The general misconception is that responsible business works against shareholder interests. In fact, the opposite is true. Running business responsibly actually protects, and increases shareholder value in the medium to long term. Irresponsible business practices on the other hand can diminish, and sometimes dramatically destroy, shareholder value. That is why more and more investors are making corporate responsibility a key criteria in their investment decisions.

The key challenge for companies is to find the right business case most suitable for their kind of operations. Most companies fail on this count. You can blame it on the lack of seasoned CR professionals. Indeed, there are more incompetent corporate responsibility consultants than the good ones.

When companies are not able to identify or articulate the business case for CR, they obviously fail to see how CR can create value for their shareholders.

Short-termism and short-sightedness are also to be blamed. Most managers have a 2-3 years time horizon in a company. But shareholder value is built over a longer term and needs to be sustained over a long term.

Another major problem is that a very large number of companies, and executives, do not understand what business responsibility actually means. I routinely run into managers, many of them in senior roles, who still believe corporate responsibility means philanthropy or charity.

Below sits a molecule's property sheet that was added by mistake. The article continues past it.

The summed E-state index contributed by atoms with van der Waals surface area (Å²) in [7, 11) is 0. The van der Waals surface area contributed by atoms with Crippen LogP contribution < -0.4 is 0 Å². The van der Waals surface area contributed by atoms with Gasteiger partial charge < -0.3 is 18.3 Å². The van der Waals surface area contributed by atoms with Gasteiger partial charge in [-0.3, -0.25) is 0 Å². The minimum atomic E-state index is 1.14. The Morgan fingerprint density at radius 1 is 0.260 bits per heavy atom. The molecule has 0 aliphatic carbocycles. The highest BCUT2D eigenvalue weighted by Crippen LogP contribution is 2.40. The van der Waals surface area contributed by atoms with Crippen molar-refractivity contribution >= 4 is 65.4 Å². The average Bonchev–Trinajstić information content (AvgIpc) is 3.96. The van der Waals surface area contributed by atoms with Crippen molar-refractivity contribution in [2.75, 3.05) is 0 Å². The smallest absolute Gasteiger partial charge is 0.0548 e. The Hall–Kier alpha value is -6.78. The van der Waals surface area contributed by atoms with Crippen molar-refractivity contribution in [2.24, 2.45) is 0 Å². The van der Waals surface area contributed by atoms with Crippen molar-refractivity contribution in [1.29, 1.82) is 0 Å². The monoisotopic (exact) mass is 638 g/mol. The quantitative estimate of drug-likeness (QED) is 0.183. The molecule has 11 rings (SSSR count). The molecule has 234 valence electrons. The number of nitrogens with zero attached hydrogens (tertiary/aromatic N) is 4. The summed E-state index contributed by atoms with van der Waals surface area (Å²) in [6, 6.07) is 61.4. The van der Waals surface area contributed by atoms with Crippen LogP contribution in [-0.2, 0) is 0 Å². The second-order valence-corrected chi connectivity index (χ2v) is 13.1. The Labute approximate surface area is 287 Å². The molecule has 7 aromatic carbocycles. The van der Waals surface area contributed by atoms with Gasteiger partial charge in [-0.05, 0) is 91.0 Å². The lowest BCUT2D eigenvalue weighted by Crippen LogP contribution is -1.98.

MBA students who think corporate responsibility conflicts with shareholder value will not make it to the top in their career in any respectable company if they continue to hold the same view. Harsh this may sound. But the price of ignoring business responsibility is going to be severe. For companies as well as for managers.

In India, business schools need to reboot the curriculum and align with the current global thinking and realities. Otherwise, they will be producing MBAs who will not be equipped with the right knowledge to effectively serve their shareholders.

I can understand your frustration. I no more argue with the skeptics. Let them learn at their own cost. Not sure if this helps:)

best regards,

If working on skeptics is something you do, your comments and tips are welcome.

Tuesday, July 13, 2010

UK govt to research palm oil sustainability. HSBC exits controversial palm oil giant

The UK government has launched a research project into the use of palm oil. The project will look at how much palm oil is used in the UK and what portion is sustainably sourced. The project will also look at the palm oil's connection with the destruction of natural forests in Indonesia.

In an unrelated development, the British banking giant HSBC has announced that it has sold off its shares in the Indonesian palm oil producer Sinar Mas. Several reports by Greenpeace have accused Sinar Mas of illegal forest clearing.

The palm oil plantation industry is under attack for alleged unsustainable practices that are contributing to massive deforestation in South-east Asia.

CSR gets on govt agenda in China and India

Two recent reports indicate that India and China may have started viewing corporate social responsibility a bit more seriously.

Last December, India's corporate affairs ministry issued voluntary CSR guidelines for companies. The ministry has also urged all companies to create a separate fund for their CSR activities. Separately, the ministry also issued a voluntary guideline on corporate governance last year.

The corporate affairs minister Salman Khurshid has even suggested issuing social credits, on the lines of carbon credits, to companies which engage in corporate social responsibility programmes. He says that if needed his ministry will consider making CSR mandatory for companies.